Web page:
Who will work on what?
One of the aspects of roadmap planning that is often underestimated or not talked about at all is how the make-up of your product team and each individual can impact the roadmap. This is especially powerful if you have a team that’s small enough to afford you the luxury of fostering each developer’s interests and strengths and find alignment with your product goals. When putting together your roadmap, always capture who is most likely to work on what. And, of course, in an agile shop, let your developers self-assign items as much as possible.
Identify how you’ll measure success
It’s a cliché and it’s true. You can’t manage what you can’t measure. For each individual item on your roadmap, for every sprint, and for every release, capture the metrics you will use to measure success. This could include adoption/usage rates, Net Promoter Score, estimated versus actual development hours, or fixes needed.
Re-evaluate after each release
In order to maintain an agile roadmap, you have to be flexible enough to make adjustments as needed. After each release, hold a post mortem, discuss what worked well and what didn’t, and don’t be afraid to make changes based on your findings. In addition, always consider new trends, new technologies, and new problems that you need to solve. Reserve the right to do what’s right in order to deliver the best possible product to your customers at all times.
Talk about themes
Even if you are fairly certain about the features that you will add to your product in the next one to three years, be careful when talking about specifics that are too far in the future. When presenting your roadmap, only show and talk about features that are on the immediate horizon, that you know for sure are going to make it into the product in the way you describe it. You certainly don’t want to paint yourself into a corner and forego changes that make more sense at the time of rollout. Of course, you do owe your customers a roadmap, so “we’ll see what shakes out” won’t cut it. When presenting your roadmap, be transparent. Talk about themes and educate your customers about the advantages of an agile approach. After all, you want to be able to respond to current and upcoming trends in a way that optimally benefits your stakeholders rather than being boxed in by a promise you made a year ago at your user conference. When talking about themes that you will address in your product, be specific only when you can and be sure to talk about the big picture and the goals that you will help your customers achieve.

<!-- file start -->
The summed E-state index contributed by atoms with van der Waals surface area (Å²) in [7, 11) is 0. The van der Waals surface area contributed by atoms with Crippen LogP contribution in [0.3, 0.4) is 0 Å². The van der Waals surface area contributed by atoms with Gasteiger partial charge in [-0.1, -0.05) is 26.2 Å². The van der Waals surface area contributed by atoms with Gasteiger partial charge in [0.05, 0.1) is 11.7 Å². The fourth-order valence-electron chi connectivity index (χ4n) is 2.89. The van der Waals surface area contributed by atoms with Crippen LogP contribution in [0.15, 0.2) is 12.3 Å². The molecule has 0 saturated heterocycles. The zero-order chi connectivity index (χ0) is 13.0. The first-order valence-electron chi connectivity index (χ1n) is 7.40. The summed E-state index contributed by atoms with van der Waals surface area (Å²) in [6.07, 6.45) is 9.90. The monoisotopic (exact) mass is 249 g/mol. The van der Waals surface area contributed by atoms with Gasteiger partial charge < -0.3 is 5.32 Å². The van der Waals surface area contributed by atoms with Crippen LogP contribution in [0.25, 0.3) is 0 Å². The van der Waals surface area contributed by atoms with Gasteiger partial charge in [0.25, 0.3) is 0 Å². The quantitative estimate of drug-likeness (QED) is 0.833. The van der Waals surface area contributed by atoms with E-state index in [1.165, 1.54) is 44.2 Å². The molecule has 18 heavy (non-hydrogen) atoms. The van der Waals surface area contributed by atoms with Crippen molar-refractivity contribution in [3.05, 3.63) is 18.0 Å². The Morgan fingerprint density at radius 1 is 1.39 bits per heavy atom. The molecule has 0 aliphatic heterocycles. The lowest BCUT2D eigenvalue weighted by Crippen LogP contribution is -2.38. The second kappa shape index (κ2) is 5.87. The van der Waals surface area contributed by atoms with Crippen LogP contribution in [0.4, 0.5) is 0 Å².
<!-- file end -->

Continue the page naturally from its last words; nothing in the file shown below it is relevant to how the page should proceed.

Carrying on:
Creating and maintaining an agile roadmap can enable you deliver better products, but it requires the right people on your team and emotional intelligence when it comes to communicating with your customers. Don’t confuse “agile” with flying by the seat of your pants. Always, always be working on your roadmap. It takes a lot of research, a lot of listening, and a lot of planning. You have to be prepared in order to be make meaningful and impactful changes along the way.
What about you? What are your thoughts on maintaining an agile roadmap?